Transfigure

Your job sucks. Or does it? “Transfiguring” your work can make it more fun, comfortable and enjoyable.

Advertisements

Audio

Remember being a child and playing dress-up games with your friends/siblings? You might have pretended to be a fireman, a doctor, a policeman, or play some other kind of role.

What a lot of fun it was! You’d dress the part, you’d talk the part, you’d act the part. And you would imagine yourself in that role.

And then a few years go by, and you find yourself in a different profession, one which you wouldn’t have dreamed about as a child. Perhaps you’re being an executive, or you’re writing code, or you’re designing something, or you’re selling to people.

Not all jobs seem to be fun up-front, and perhaps that’s why we get paid to work. We’re being paid to do activities we probably wouldn’t normally do, by default, without prompting.

But I have observed that that the way you imagine yourself, while doing a job, can affect the way you feel about that job, and perhaps how motivated and productive you are at that job.

So what if you were to re-imagine your job?

Depending on your work environment and what it is that you do, there are various kinds of challenges you may or may not face. But there are also various ways of “imagining” that work, which could make it more enjoyable.

  • You are often called into difficult people situations. You find yourself in meetings where there is a lot of conflict, disagreement, difficulty understanding people or knowing what they want, different people making different demands of you. That can be stressful. In this situation, you might imagine yourself as: “Negotiator for the U.N.”. So those conflicts and tensions that seem to be a bummer can actually feel like a lot of fun, when you imagine yourself as someone working for the U.N., in a challenging but important role, that will have big consequences for the future of nations or countries. Your real job mightn’t be as big or epic as that! But that doesn’t mean you can’t imagine yourself as that, and get into a really fun, comfortable zone that way.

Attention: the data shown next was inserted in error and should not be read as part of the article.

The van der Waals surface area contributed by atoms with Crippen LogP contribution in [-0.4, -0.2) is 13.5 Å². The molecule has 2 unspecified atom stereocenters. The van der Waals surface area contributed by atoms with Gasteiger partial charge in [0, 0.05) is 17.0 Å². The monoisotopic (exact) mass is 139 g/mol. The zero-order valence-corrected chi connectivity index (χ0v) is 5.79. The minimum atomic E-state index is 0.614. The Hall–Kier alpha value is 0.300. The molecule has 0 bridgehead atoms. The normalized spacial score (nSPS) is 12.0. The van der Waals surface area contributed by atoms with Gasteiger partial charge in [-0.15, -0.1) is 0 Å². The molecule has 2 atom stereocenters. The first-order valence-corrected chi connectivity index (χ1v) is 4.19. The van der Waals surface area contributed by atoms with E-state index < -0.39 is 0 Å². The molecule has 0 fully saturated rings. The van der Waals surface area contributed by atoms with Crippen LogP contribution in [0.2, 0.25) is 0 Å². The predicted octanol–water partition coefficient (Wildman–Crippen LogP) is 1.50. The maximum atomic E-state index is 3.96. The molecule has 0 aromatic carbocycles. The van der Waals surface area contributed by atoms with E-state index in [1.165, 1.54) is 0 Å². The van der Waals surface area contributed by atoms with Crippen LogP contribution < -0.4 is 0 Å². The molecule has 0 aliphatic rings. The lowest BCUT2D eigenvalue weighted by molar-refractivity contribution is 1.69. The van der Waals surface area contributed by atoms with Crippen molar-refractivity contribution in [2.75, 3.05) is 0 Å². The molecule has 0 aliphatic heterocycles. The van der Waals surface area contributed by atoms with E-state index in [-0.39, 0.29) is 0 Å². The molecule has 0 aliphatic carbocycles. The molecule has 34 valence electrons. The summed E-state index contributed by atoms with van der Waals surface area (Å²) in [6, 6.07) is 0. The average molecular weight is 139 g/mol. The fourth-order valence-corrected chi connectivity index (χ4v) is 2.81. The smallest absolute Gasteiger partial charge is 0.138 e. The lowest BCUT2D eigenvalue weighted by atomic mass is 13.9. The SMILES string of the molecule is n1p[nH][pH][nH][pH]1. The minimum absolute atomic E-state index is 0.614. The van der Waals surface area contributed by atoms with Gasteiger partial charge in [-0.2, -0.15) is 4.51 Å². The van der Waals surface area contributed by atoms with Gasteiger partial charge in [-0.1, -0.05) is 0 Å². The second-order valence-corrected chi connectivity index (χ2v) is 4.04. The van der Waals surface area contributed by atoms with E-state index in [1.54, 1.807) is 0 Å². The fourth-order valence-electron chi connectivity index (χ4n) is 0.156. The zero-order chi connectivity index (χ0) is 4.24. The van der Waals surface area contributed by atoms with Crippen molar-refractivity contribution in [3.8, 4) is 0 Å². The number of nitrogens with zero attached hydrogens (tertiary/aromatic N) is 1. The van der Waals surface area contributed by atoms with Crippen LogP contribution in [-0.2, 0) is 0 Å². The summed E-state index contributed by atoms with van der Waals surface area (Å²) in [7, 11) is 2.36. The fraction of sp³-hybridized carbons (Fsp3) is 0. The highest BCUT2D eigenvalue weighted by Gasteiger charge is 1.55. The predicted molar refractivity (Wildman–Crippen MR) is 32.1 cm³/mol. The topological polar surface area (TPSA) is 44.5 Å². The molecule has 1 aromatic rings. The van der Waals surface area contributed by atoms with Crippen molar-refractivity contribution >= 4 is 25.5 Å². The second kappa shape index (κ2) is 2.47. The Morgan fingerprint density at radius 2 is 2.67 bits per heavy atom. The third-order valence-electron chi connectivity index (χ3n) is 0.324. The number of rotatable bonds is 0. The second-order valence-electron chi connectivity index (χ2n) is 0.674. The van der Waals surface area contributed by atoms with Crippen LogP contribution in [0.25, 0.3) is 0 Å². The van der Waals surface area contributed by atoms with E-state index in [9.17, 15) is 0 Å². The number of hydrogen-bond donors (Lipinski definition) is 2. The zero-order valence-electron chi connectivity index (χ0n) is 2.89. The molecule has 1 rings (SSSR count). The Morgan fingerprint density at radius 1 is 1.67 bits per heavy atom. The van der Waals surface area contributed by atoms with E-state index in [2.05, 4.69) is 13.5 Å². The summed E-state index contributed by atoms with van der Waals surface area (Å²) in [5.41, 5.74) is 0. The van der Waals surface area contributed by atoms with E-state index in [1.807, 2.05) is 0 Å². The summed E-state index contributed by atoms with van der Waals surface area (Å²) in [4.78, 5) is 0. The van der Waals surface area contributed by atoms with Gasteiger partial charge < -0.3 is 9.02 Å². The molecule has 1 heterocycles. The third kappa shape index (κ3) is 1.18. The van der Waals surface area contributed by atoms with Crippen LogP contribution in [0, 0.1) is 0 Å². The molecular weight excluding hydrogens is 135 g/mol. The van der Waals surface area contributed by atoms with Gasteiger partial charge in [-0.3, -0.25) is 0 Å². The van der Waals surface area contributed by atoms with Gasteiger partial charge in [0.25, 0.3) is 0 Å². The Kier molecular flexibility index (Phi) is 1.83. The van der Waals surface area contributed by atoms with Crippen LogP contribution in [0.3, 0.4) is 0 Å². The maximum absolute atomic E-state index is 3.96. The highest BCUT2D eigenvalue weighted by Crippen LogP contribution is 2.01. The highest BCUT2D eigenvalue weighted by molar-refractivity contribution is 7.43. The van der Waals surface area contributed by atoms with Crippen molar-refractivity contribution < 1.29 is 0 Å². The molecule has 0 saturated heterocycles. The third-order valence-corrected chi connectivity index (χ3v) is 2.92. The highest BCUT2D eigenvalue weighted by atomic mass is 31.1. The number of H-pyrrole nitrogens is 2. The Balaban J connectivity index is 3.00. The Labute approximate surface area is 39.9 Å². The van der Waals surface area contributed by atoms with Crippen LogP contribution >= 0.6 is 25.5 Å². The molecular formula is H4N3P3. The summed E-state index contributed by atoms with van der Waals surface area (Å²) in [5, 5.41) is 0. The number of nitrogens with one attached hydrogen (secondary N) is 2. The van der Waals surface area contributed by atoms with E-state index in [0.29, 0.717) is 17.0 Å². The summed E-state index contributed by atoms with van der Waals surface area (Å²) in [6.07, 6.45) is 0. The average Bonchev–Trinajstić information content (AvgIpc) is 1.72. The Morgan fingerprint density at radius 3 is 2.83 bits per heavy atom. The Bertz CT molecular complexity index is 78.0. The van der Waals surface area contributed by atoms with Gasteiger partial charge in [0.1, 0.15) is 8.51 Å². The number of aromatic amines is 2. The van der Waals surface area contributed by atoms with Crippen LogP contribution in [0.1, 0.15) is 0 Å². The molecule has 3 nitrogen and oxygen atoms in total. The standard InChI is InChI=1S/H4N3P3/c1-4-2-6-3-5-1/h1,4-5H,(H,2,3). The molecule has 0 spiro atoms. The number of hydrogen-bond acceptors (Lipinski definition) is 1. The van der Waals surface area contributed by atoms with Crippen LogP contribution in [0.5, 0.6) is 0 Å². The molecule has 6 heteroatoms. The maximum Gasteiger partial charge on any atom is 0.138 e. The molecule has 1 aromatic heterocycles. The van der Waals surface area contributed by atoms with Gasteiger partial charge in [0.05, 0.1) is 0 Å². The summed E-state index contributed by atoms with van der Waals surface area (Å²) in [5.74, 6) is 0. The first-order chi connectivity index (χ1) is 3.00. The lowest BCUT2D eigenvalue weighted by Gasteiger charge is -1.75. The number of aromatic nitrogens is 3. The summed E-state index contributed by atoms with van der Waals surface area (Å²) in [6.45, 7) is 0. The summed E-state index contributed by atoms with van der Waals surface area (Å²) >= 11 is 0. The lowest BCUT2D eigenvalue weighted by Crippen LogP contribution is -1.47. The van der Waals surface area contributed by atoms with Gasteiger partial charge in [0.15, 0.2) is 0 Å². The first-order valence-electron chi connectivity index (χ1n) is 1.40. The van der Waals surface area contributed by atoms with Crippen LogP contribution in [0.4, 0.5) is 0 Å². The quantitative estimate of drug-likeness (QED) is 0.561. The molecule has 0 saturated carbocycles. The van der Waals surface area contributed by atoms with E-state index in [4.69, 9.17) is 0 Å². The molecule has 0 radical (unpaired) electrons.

• You are not really doing much. Work is slow/boring. There’s lots of downtime. You could imagine yourself as a secret agent working for the FBI/CIA/MI9. You have intelligence and multifarious capabilities and have been sought out by the government. They don’t quite know what to put you on right now, but they just need you to be there, ready and waiting, to act and jump when the time comes. To find a critical piece of information, at the right time, and act on it fast. And your action can save the country! If you could imagine yourself as that person in that role, it’s no longer a boring/dead-end job, but rather, something critical, exciting and fun.
  • You have to do lots of reading and research to do. It’s tedious. There’s a large quantity of documentation. Pages, paragraphs, sentences, all have to be read and scoured. Perhaps you could imagine yourself as a judge in court. You’re going through the details of the case, prior to a hearing, and you have to analyse the arguments of all sides, being careful, unbiased, impartial. You have to think critically and come to the most fair, just understanding of the case, and help to deliver the most just outcome for those involved. So your tedious, long-winded job suddenly feels important, crucial, and perhaps even prestigious.
  • You’re in a busy, fast, loud, noisy environment. There’s lots of action, words, movement. People are coming at you from all sides. You are constantly having to react. This might seem stressful. But you could imagine yourself as one of the top traders on wall street! You’re yelling at other traders, getting the latest news and prices. It’s a high-impact, high-energy job. You’re suiting up daily, going onto the trading floor and doing big deals, racking up millions of dollars in profit. It can feel fun, exciting and energising, rather than draining.
  • You’re training and mentoring one or more people. Most of your time is spend troubleshooting other people’s issues or difficulties or teaching them how to resolve these themselves. You could imagine yourself as a doctor or physician of some kind. You have a large body of knowledge and experience, people are coming to you with chronic pains and conditions, and you’re applying that expertise to helping and healing them. Calmly, carefully, methodically, you diagnose the patient’s issue, while comforting them and telling them they’re going to be OK. It’s a job that requires a lot of expertise, and by practicing it, you are giving others crucially needed help and healing. It’s a job of profound importance.